The middle part of the pyramid, in the yellow section, investors typically focus on value-add real estate where the sponsor and investors are going to potentially enhance value by making significant upgrades to the asset. These upgrades cost money and thus there is often very little, or any cash flow distributed to investors in the first few years of ownership. The goal is to enhance the value of the property and then lease up that property to a sustainable level so that it can be sold to another type of buyer in the future. Thus, the gain to the investor comes when the building starts producing cash flow and is eventually sold at a higher price above its acquisition price.  The risk to investors is that if the cost of the value-add takes longer than expected and if the expected tenant lease rate increases are not achieved it could impair the  the value of the building on resale.

 

The top of the pyramid, in the red section, investors are striving for a much higher return profile and thus are taking significantly more risk to try and achieve this return.  Typically, the +15% return profile is for ground up development projects, which includes new construction or a complete teardown of an old asset and then new construction on the lot. There could be no cash flow for years as the project is built. These types of projects can include: office, multi-family, industrial, retail, hotel/leisure/lodging and residential. Investors may achieve gains in their target ranges if the assets are sold to new buyers or refinanced at levels significantly higher than the development costs and financing costs of the project.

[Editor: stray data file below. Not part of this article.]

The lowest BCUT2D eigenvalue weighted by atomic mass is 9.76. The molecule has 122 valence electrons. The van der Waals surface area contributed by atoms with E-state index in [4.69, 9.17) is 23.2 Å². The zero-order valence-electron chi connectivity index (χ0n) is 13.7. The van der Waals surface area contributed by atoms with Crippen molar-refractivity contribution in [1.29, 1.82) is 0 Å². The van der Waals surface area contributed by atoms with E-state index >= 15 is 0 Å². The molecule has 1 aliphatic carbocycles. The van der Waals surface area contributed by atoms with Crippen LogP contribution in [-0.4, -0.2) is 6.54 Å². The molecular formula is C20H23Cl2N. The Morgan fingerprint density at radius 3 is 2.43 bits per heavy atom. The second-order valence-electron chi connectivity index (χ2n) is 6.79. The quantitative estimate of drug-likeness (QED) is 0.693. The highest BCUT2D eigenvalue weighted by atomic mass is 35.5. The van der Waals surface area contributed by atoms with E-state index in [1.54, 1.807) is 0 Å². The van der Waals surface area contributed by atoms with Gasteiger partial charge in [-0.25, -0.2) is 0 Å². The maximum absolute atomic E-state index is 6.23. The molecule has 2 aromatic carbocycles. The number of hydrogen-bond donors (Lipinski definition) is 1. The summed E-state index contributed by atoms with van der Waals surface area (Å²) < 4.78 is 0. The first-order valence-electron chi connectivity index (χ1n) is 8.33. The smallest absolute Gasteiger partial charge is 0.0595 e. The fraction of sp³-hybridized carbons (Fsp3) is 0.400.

Building a DIY CRE portfolio:

 

The pyramid is used to suggest that when building a CRE investment portfolio, that a larger amount of capital is allocated to the return profile with a more predictable cash flow from sustained assets: the bottom of the pyramid in Blue.  This way an investor can have a base to the CRE portfolio of both cash flow and some potential upside growth in the value of the CRE.  The value-add section of the portfolio will have a smaller allocation compared to the ‘cash flow’ base of the portfolio because it is taking on more risk than the bottom BLUE section, and the cash flow will not be as immediate in the first 1-3 years of the investment. Finally, the RED SECTION of the allocation will be even smaller, as the risk is even higher than the previous 2 portions of the pyramid.  The RED SECTION of the allocation could have very little or no cash flow until the project comes on line.  Market conditions may change for the worse by the time a project comes on line, and thus investors must be prepared for this risk.

 

A blend of all these tranches of the CRE pyramid is a potential way to begin building a CRE investment portfolio for the DIY investor.  In the end it comes down to the risk profile of the investor and what the goals are for building an alternative investment portfolio with CRE as an allocation for yield and/or growth.  Evaluate the type of CRE asset, the sponsor, the location, the risk to cash flow and value, and the exit plan. Work with sponsors where there is total transparency and the ability for the investor to gather as much information as possible on the investment options.

 

Welcome to the DIY CRE INVESTMENT Revolution.

Leave a comment